In a recent survey of teenage drivers in several states, nearly 95 percent of the teens considered themselves good drivers. The results are at odds with risky behaviors the teens also admitted to in the survey. These include speeding, using a cell phone and driving under the influence.

The study of more than 1,300 students was conducted by Lookin’ Out, the safe teen driving program sponsored by Erie Insurance. Students from 20 participating schools in four states took part in the survey. The objective: assess teen attitudes toward driving.
In the survey, teens said they regularly take risks while behind the wheel, including text messaging while driving and failing to buckle up.

Teens were a little more critical when asked to evaluate their peers. Survey participants deemed less than half of their friends—42 percent—good drivers.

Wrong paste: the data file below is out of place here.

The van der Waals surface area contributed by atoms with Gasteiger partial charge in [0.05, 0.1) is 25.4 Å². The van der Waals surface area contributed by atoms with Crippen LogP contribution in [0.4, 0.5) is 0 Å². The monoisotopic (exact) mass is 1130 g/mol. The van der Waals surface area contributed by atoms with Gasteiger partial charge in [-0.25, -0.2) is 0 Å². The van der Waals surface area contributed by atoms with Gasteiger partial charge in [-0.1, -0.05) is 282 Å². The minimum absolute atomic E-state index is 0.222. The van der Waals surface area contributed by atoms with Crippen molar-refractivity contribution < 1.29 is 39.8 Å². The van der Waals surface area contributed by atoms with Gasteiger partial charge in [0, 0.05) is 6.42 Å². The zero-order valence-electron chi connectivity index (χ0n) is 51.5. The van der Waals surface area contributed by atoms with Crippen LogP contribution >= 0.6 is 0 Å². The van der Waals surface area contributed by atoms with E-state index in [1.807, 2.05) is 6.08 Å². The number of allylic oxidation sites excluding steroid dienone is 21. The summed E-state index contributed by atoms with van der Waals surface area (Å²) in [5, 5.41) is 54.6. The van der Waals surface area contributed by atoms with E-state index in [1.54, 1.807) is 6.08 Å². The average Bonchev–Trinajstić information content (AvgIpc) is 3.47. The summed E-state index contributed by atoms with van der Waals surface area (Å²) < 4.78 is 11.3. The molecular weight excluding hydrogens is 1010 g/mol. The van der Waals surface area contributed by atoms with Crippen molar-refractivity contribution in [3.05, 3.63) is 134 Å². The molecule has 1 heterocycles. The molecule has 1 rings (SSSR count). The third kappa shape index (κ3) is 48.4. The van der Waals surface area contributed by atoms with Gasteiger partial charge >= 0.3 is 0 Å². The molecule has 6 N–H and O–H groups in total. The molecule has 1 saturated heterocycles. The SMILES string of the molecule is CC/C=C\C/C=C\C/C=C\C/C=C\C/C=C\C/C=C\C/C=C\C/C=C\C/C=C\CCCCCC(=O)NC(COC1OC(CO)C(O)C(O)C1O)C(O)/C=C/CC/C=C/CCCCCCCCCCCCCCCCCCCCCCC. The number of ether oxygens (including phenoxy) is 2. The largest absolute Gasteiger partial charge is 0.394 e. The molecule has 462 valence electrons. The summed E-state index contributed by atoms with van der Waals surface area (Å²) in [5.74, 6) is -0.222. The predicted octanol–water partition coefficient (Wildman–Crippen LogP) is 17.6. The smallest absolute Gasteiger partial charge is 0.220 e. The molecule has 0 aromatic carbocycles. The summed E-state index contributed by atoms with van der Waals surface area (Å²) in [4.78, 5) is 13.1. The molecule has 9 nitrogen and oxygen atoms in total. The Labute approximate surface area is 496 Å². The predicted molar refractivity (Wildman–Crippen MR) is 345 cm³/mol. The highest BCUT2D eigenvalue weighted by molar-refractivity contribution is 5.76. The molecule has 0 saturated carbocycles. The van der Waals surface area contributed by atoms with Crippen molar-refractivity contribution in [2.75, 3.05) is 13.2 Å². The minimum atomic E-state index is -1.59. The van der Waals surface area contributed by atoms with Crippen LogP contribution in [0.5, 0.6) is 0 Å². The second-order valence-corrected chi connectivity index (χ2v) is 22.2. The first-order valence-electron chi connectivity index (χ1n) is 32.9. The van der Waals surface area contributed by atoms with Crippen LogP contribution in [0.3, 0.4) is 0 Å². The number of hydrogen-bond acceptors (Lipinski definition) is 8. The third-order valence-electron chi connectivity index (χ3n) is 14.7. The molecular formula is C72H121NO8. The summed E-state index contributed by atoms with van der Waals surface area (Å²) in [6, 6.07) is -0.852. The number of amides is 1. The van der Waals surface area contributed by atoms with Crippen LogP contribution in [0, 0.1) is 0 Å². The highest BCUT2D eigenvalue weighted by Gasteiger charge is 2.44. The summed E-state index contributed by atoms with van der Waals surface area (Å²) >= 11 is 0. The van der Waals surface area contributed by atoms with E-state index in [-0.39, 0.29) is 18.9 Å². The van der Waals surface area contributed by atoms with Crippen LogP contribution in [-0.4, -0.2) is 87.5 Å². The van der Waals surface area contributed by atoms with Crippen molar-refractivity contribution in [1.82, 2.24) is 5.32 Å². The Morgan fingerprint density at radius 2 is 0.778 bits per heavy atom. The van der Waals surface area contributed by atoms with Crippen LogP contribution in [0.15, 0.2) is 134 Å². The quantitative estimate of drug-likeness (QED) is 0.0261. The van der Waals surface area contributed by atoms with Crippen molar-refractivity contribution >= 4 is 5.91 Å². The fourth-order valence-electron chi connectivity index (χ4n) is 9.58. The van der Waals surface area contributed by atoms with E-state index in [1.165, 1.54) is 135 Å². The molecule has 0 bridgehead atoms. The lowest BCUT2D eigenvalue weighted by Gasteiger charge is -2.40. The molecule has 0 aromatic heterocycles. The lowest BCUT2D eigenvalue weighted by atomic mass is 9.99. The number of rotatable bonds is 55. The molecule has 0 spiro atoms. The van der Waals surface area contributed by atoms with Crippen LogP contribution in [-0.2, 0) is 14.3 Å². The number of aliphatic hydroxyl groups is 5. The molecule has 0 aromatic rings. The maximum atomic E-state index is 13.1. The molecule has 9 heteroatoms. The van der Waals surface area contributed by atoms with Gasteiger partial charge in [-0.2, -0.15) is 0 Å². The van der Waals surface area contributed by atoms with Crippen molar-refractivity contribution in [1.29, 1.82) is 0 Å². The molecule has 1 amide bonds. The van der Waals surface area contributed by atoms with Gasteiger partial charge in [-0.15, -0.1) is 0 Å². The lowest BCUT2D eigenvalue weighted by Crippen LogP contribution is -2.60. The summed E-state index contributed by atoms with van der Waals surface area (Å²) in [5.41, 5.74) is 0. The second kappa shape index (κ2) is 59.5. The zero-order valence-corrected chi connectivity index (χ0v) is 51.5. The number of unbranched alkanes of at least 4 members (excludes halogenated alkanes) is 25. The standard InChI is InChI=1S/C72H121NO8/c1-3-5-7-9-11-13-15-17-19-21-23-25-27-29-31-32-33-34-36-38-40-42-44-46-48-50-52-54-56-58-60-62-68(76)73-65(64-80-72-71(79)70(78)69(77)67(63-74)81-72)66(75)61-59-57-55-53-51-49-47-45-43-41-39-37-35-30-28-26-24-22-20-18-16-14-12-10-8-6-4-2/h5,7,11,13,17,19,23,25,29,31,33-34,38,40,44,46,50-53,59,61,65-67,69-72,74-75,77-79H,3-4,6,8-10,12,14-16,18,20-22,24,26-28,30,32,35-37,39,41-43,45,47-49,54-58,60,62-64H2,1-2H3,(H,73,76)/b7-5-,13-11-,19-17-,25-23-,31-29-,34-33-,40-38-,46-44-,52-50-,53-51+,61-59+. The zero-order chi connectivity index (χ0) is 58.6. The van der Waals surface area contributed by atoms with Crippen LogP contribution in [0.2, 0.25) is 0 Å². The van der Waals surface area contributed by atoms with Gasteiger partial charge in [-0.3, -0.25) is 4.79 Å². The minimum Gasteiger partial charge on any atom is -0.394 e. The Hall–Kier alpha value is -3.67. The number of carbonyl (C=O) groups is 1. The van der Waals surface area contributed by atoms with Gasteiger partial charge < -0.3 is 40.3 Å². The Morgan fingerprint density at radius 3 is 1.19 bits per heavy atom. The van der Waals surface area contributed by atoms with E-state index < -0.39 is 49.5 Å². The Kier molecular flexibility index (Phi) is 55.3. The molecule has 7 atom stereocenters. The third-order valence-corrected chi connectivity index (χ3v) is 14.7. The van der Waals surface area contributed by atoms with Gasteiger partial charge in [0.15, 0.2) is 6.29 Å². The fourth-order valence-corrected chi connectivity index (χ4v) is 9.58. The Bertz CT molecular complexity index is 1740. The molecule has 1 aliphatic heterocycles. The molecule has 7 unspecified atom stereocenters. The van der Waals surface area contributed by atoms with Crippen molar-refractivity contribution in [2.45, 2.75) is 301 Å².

“The survey shows that many young drivers have a sense of invincibility on the road,” said Matt Bresee, program coordinator for Lookin’ Out. According to Bresee, teens tend not to see that their own behavior is risky, but when they see their friends behave in the same way, they see it as dangerous.

“We’re going to use this information to reinforce safe driving habits with teens participating in ERIE’s Lookin’ Out Program,” said Bresee. “Teens have a good idea of what will work with other teens. By getting them involved in customizing a program for their school, we complement other safety efforts by parent groups and law enforcement. Plus, the teens take more interest in the message.”